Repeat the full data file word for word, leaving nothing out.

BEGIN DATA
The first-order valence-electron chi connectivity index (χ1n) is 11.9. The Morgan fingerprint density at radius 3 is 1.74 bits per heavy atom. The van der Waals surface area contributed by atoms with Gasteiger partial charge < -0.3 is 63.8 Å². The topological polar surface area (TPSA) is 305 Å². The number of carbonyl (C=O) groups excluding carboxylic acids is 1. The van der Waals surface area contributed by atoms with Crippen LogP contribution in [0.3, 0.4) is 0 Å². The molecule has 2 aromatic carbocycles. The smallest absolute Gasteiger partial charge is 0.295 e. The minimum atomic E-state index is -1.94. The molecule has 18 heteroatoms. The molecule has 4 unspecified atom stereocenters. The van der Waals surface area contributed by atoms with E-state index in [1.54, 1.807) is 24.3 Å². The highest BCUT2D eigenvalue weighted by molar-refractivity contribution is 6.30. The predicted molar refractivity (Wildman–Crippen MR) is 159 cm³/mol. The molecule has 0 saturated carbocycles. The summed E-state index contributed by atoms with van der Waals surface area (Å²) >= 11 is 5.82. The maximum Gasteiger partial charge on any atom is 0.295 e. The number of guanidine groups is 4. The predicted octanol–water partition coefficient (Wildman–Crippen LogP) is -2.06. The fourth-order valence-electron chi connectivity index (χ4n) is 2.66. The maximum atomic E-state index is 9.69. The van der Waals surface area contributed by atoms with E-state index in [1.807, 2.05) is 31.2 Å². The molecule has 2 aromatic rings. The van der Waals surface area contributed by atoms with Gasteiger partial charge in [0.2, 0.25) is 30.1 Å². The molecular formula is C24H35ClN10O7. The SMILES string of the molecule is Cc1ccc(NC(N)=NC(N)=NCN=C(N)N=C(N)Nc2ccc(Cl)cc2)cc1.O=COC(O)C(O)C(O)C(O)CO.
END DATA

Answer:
The first-order valence-electron chi connectivity index (χ1n) is 11.9. The Morgan fingerprint density at radius 3 is 1.74 bits per heavy atom. The van der Waals surface area contributed by atoms with Gasteiger partial charge < -0.3 is 63.8 Å². The topological polar surface area (TPSA) is 305 Å². The number of carbonyl (C=O) groups excluding carboxylic acids is 1. The van der Waals surface area contributed by atoms with Crippen LogP contribution in [0.3, 0.4) is 0 Å². The molecule has 2 aromatic carbocycles. The smallest absolute Gasteiger partial charge is 0.295 e. The minimum atomic E-state index is -1.94. The molecule has 18 heteroatoms. The molecule has 4 unspecified atom stereocenters. The van der Waals surface area contributed by atoms with E-state index in [1.54, 1.807) is 24.3 Å². The highest BCUT2D eigenvalue weighted by molar-refractivity contribution is 6.30. The predicted molar refractivity (Wildman–Crippen MR) is 159 cm³/mol. The molecule has 0 saturated carbocycles. The summed E-state index contributed by atoms with van der Waals surface area (Å²) >= 11 is 5.82. The maximum Gasteiger partial charge on any atom is 0.295 e. The number of guanidine groups is 4. The predicted octanol–water partition coefficient (Wildman–Crippen LogP) is -2.06. The fourth-order valence-electron chi connectivity index (χ4n) is 2.66. The maximum atomic E-state index is 9.69. The van der Waals surface area contributed by atoms with E-state index in [1.807, 2.05) is 31.2 Å². The molecule has 2 aromatic rings. The van der Waals surface area contributed by atoms with Gasteiger partial charge in [0.2, 0.25) is 30.1 Å². The molecular formula is C24H35ClN10O7. The SMILES string of the molecule is Cc1ccc(NC(N)=NC(N)=NCN=C(N)N=C(N)Nc2ccc(Cl)cc2)cc1.O=COC(O)C(O)C(O)C(O)CO.